Perhaps more than any other industry, the payments and credit card landscape is poised for rapid change. Many have suggested Visa (NYSE:V), MasterCard (NYSE:MA), and American Express (NYSE:AXP) are quaking in their boots as a result.
But there is one little discussed reality that could ultimately mean big things -- in a positive way -- for these three giants.
The position of change
Many have opined on the future of the payments industry, and what the possible entrance of technology titans may mean to the three principal players, Visa, MasterCard and American Express. And much more has been said about the security that characterizes the payments network thanks to high-profile security breaches at major retailers.
But what often goes unsaid is the three companies' partnership to create a more secure system that will protect consumers as they make purchases in-store or online.
In October 2013, Visa, MasterCard, and American Express announced that they had joined forces to push for something known as "tokenization."
While it sounds complicated -- and undeniably the technology to create it is -- the concept is simple. Instead of having a customer's account information -- card number, expiration date, and the like -- traveling across the payments network when a card is swiped, a unique and individual "token" is generated. The data in turn is encrypted, and even if the token were to be intercepted and stolen, the information about the card itself wouldn't be accessible.
With that in mind, it's no wonder Jason Oxman, CEO of the Electronic Transactions Association, an industry group whose members process more than $4 trillion in payments, said tokenization is "one of the most exciting things the payments industry is working on now."
Cause for optimism
In March of this year we learned Visa and MasterCard had banded together again to ensure the security was enhanced even more quickly.
So it's clear the companies situated at the heart of the industry will collaborate for greater security, which will benefit consumers. The natural question becomes, then, what does this mean for investors?
They may benefit even more than consumers.
Speaking last month at the Credit Suisse Future of Payments & Commerce Conference, MasterCard Senior Vice President of Emerging Payments Mario Shiliashki said: "The great thing about tokenization and the effort we're driving right now is it's an industrywide effort. It's Visa, American Express, all of the players that are driving this ... this is, again, about optimizing the network and about getting better security and safety and the ability to then have a lot more transactions through the network."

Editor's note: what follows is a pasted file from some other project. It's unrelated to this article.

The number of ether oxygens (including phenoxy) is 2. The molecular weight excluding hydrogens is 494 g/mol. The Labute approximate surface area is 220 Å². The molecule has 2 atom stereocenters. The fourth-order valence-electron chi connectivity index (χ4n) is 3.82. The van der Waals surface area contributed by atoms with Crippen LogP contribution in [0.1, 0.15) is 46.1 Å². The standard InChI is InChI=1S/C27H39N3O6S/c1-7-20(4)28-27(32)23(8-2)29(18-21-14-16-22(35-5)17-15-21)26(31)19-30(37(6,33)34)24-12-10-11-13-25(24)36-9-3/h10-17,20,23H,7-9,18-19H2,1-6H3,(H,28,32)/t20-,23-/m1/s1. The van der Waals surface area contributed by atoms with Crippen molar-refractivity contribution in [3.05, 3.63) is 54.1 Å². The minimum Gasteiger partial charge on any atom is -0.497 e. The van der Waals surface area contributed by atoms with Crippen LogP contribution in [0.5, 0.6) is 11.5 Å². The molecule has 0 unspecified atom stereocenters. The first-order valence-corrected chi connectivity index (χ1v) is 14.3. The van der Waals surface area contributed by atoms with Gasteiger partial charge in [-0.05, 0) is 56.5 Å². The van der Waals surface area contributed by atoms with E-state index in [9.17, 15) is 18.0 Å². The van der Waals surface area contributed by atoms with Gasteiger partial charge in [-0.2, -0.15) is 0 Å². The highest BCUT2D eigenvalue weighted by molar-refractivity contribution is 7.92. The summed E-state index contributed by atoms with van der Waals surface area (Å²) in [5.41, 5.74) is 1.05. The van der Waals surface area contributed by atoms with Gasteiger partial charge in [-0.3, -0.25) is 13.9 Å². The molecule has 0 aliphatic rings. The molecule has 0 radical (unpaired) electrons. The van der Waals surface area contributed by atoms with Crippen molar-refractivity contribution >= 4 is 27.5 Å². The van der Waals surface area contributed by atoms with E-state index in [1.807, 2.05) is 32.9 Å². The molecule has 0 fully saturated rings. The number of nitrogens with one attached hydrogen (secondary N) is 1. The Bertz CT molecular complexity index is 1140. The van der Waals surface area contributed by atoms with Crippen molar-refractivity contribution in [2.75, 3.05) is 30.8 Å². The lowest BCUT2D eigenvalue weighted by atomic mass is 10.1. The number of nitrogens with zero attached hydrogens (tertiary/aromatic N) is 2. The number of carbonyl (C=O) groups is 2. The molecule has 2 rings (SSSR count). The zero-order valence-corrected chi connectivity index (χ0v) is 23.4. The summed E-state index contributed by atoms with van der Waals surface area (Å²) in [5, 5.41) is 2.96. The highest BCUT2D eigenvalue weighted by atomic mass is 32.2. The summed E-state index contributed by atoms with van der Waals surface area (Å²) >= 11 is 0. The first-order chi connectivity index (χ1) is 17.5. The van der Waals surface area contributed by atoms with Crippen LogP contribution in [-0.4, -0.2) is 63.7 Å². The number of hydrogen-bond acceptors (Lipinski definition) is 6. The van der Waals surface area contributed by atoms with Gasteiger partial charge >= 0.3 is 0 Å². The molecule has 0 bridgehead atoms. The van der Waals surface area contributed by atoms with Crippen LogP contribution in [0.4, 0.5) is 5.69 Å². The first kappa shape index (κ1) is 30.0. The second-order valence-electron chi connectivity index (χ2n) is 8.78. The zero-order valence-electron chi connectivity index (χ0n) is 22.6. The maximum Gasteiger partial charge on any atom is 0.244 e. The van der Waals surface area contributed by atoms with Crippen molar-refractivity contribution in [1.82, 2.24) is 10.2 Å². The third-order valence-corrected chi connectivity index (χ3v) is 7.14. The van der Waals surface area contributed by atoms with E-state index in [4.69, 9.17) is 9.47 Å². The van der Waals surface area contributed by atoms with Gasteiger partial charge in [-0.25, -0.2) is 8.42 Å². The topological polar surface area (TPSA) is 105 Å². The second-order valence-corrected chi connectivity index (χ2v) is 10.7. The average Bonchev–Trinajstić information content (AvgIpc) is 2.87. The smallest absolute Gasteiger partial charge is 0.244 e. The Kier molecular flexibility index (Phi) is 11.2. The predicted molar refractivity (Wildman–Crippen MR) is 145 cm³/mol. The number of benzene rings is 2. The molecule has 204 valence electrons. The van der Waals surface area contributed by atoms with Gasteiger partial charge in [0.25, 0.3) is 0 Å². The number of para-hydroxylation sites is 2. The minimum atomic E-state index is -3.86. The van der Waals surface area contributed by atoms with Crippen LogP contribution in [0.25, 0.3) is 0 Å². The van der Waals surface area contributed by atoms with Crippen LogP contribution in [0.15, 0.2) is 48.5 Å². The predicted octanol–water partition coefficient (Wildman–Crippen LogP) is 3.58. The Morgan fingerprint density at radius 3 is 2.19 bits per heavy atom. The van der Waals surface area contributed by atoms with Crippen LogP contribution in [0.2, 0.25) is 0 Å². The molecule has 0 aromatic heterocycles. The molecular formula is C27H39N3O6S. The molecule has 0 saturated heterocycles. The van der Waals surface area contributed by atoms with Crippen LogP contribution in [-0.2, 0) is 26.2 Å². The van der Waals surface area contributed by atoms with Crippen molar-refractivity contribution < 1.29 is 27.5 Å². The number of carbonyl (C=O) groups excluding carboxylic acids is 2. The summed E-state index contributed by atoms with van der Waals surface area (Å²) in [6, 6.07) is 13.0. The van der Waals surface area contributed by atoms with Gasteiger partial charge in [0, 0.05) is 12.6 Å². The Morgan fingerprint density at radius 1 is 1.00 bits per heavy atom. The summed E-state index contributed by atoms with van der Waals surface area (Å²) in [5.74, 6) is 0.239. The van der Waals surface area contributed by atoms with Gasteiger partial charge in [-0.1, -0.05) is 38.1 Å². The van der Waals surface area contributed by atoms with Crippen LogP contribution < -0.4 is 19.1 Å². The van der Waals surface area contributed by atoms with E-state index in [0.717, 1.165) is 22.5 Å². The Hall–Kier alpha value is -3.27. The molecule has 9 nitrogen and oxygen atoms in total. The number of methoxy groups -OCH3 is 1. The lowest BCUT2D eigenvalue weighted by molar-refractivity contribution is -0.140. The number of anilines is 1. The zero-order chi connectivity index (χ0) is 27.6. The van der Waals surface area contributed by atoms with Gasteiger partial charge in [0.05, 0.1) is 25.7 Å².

Shiliashki added that the companies are working with their competitors because "utilizing the system that is approved and being promoted by the industry will drive benefits to everyone."
When discussing tokenization at another conference, Visa CEO Charlie Scharf stated, "we got together with MasterCard and American Express to put out a consistent set of standards because we wanted to make it easy on the people that do business with us."
The three major players in the industry are partnering together to provide an even more insurmountable "moat" -- as Warren Buffett likes to say -- to not only protect the information of consumers across the payments networks, but to protect themselves from competitors.
By enhancing security, they're furthering their grip on the industry and making it more unlikely that any of the speculated possible industry entrants can truly take down the colossal networks these companies cling to.
There is the old saying from Sun Tzu to "keep your friends close, your enemies closer." In this instance, the partnership and collaborative efforts of rivals Visa, MasterCard and American Express are poised to be a major benefit to all three.
Patrick Morris has no position in any stocks mentioned. The Motley Fool recommends American Express, MasterCard, and Visa. The Motley Fool owns shares of MasterCard and Visa. Try any of our Foolish newsletter services free for 30 days. We Fools may not all hold the same opinions, but we all believe that considering a diverse range of insights makes us better investors. The Motley Fool has a disclosure policy.